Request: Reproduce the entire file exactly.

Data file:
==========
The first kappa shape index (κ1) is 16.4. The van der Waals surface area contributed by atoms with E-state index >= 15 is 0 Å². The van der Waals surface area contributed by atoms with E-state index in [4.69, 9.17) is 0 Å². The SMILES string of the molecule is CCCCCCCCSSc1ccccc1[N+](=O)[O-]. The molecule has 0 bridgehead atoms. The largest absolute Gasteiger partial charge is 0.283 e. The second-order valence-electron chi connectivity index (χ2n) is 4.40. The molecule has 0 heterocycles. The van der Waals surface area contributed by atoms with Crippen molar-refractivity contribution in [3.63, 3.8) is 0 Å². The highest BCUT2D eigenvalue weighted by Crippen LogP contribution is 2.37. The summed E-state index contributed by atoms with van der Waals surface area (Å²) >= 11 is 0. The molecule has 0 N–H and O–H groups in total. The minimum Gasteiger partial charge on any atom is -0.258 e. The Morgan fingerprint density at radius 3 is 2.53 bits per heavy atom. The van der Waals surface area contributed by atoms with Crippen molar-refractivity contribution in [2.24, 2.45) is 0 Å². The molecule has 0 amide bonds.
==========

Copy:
The first kappa shape index (κ1) is 16.4. The van der Waals surface area contributed by atoms with E-state index >= 15 is 0 Å². The van der Waals surface area contributed by atoms with E-state index in [4.69, 9.17) is 0 Å². The SMILES string of the molecule is CCCCCCCCSSc1ccccc1[N+](=O)[O-]. The molecule has 0 bridgehead atoms. The largest absolute Gasteiger partial charge is 0.283 e. The second-order valence-electron chi connectivity index (χ2n) is 4.40. The molecule has 0 heterocycles. The van der Waals surface area contributed by atoms with Crippen molar-refractivity contribution in [3.63, 3.8) is 0 Å². The highest BCUT2D eigenvalue weighted by Crippen LogP contribution is 2.37. The summed E-state index contributed by atoms with van der Waals surface area (Å²) >= 11 is 0. The molecule has 0 N–H and O–H groups in total. The minimum Gasteiger partial charge on any atom is -0.258 e. The Morgan fingerprint density at radius 3 is 2.53 bits per heavy atom. The van der Waals surface area contributed by atoms with Crippen molar-refractivity contribution in [2.24, 2.45) is 0 Å². The molecule has 0 amide bonds.